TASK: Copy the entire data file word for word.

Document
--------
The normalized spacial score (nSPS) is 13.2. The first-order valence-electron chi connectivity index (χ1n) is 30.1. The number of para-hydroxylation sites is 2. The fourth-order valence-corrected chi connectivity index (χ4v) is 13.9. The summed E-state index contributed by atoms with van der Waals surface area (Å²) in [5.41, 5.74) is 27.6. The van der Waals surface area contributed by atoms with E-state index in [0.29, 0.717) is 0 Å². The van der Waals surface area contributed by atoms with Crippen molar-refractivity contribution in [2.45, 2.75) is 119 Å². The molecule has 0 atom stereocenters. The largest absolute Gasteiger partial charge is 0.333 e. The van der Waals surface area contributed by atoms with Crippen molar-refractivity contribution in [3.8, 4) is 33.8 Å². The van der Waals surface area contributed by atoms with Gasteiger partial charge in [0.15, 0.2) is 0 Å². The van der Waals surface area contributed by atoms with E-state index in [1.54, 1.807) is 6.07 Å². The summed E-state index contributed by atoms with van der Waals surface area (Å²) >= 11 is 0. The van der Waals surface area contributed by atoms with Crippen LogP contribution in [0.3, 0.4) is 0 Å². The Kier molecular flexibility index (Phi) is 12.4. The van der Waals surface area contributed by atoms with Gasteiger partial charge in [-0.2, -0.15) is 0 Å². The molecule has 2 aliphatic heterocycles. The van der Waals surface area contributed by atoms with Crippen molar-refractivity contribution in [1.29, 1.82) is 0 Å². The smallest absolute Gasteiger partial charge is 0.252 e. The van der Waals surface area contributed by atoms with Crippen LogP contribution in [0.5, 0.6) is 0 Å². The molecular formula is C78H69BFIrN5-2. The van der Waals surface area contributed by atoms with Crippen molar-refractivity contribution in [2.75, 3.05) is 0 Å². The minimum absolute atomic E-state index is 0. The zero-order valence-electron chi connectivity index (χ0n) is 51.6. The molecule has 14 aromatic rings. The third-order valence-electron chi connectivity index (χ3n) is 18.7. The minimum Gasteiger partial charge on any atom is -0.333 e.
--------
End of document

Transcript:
The normalized spacial score (nSPS) is 13.2. The first-order valence-electron chi connectivity index (χ1n) is 30.1. The number of para-hydroxylation sites is 2. The fourth-order valence-corrected chi connectivity index (χ4v) is 13.9. The summed E-state index contributed by atoms with van der Waals surface area (Å²) in [5.41, 5.74) is 27.6. The van der Waals surface area contributed by atoms with E-state index in [0.29, 0.717) is 0 Å². The van der Waals surface area contributed by atoms with Crippen molar-refractivity contribution in [2.45, 2.75) is 119 Å². The molecule has 0 atom stereocenters. The largest absolute Gasteiger partial charge is 0.333 e. The van der Waals surface area contributed by atoms with Crippen molar-refractivity contribution in [3.8, 4) is 33.8 Å². The van der Waals surface area contributed by atoms with Gasteiger partial charge in [0.15, 0.2) is 0 Å². The van der Waals surface area contributed by atoms with E-state index in [1.54, 1.807) is 6.07 Å². The summed E-state index contributed by atoms with van der Waals surface area (Å²) >= 11 is 0. The van der Waals surface area contributed by atoms with Crippen LogP contribution in [0.3, 0.4) is 0 Å². The Kier molecular flexibility index (Phi) is 12.4. The van der Waals surface area contributed by atoms with Gasteiger partial charge in [-0.2, -0.15) is 0 Å². The molecule has 2 aliphatic heterocycles. The van der Waals surface area contributed by atoms with Crippen molar-refractivity contribution in [1.29, 1.82) is 0 Å². The smallest absolute Gasteiger partial charge is 0.252 e. The van der Waals surface area contributed by atoms with Crippen LogP contribution in [0.5, 0.6) is 0 Å². The molecular formula is C78H69BFIrN5-2. The van der Waals surface area contributed by atoms with Crippen molar-refractivity contribution in [2.75, 3.05) is 0 Å². The minimum absolute atomic E-state index is 0. The zero-order valence-electron chi connectivity index (χ0n) is 51.6. The molecule has 14 aromatic rings. The third-order valence-electron chi connectivity index (χ3n) is 18.7. The minimum Gasteiger partial charge on any atom is -0.333 e.